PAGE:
We’ve all heard it before… young athletes shouldn’t lift weights, resistance training stunts your growth, weight training is too risky… However, the fact of the matter is playing a sport (even at the youth level) is far more dangerous than a youth athlete weightlifting!
There is nothing worse than putting in hours of “work” to achieve your goal then realizing you’ve been doing it all wrong. If you’re taking a trip from Texas to California and want to get there as soon as possible you wouldn’t start off heading east toward Florida right? So lets eliminate the guessing.
“Lifting when you’re young stunts your growth”
“Kids lifting weights is unsafe”
“It is bad for their maturing joints”…..These are all comments from parents who most likely have spent copious amounts of money on their children’s medical bills during their brief teenage athletic career.
When it comes to athlete nutrition there is no one size fits all plan, no magic pill, no quick answer. It comes down to knowing your body type and identifying your personal nutritional needs based on YOU. At the risk of oversimplification there are typically Three body types, all three of which have different nutritional needs.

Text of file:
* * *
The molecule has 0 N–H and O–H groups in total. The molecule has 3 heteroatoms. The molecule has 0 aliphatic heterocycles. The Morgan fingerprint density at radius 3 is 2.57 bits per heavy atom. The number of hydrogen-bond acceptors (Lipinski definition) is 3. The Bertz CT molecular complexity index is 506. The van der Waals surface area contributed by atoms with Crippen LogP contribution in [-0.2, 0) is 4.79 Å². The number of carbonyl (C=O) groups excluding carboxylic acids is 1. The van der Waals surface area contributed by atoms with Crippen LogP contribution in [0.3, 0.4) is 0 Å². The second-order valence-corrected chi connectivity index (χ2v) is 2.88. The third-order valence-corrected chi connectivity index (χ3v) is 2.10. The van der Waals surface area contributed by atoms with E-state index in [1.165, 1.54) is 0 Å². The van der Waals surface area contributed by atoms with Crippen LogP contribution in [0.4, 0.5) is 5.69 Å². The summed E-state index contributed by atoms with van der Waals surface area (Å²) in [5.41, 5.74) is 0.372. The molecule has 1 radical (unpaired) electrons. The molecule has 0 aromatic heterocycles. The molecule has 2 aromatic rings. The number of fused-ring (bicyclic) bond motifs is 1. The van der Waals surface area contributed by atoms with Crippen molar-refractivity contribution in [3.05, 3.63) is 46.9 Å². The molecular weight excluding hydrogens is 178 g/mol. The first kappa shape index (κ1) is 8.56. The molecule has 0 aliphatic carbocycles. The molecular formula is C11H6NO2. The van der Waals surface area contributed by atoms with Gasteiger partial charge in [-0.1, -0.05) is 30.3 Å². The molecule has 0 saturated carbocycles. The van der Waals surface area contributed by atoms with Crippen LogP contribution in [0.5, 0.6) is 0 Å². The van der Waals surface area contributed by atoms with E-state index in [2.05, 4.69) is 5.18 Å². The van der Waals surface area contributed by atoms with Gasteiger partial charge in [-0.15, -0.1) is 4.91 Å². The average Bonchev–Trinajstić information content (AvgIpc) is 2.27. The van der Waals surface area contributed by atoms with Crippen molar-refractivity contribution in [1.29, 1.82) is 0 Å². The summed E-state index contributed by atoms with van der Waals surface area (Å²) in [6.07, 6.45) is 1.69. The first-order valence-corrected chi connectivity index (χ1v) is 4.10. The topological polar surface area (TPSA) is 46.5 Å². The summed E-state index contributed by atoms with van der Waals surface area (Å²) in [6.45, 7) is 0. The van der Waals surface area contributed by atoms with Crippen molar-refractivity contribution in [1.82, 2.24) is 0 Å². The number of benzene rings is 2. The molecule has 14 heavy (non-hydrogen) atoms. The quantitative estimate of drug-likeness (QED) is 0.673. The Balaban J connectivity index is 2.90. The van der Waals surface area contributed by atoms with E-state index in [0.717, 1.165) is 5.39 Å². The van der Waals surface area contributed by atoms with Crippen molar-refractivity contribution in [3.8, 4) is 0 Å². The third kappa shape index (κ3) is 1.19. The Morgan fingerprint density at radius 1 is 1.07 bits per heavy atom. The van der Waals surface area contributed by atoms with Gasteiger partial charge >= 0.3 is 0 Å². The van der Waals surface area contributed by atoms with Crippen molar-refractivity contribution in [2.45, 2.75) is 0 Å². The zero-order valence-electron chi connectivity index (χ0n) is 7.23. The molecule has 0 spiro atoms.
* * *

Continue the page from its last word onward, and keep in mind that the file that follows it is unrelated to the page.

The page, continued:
After much thought and lots of second guessing myself it became clear to me what I would pick. The decision was not made by which lifts were my favorite or which lifts were gonna make me look better at the beach… The decision came from a practical standpoint. If you are trying to turn yourself into a beast of an athlete you have to attack the body from all angles. The body can do incredible things…
The “After Burn Effect” of HIIT training is associated with elevations in metabolism due to all of these “chores” the body needs to do after exercise to return to homeostasis. The body has to work twice as hard to restore itself after high intensity bouts as opposed to low intensity (steady state) cardio.
It should really be no secret now that there’s no magic pill or easy fix that’s going to help you throw like the next Nolan Ryan or hit like the next Barry Bonds… And in all honesty not everyone’s rotator cuff was blessed with the god-given potential to touch 90, or the combo of 20/10 vision and fast twitch muscle fibers to adjust to a tight slider and hit it 400+ feet.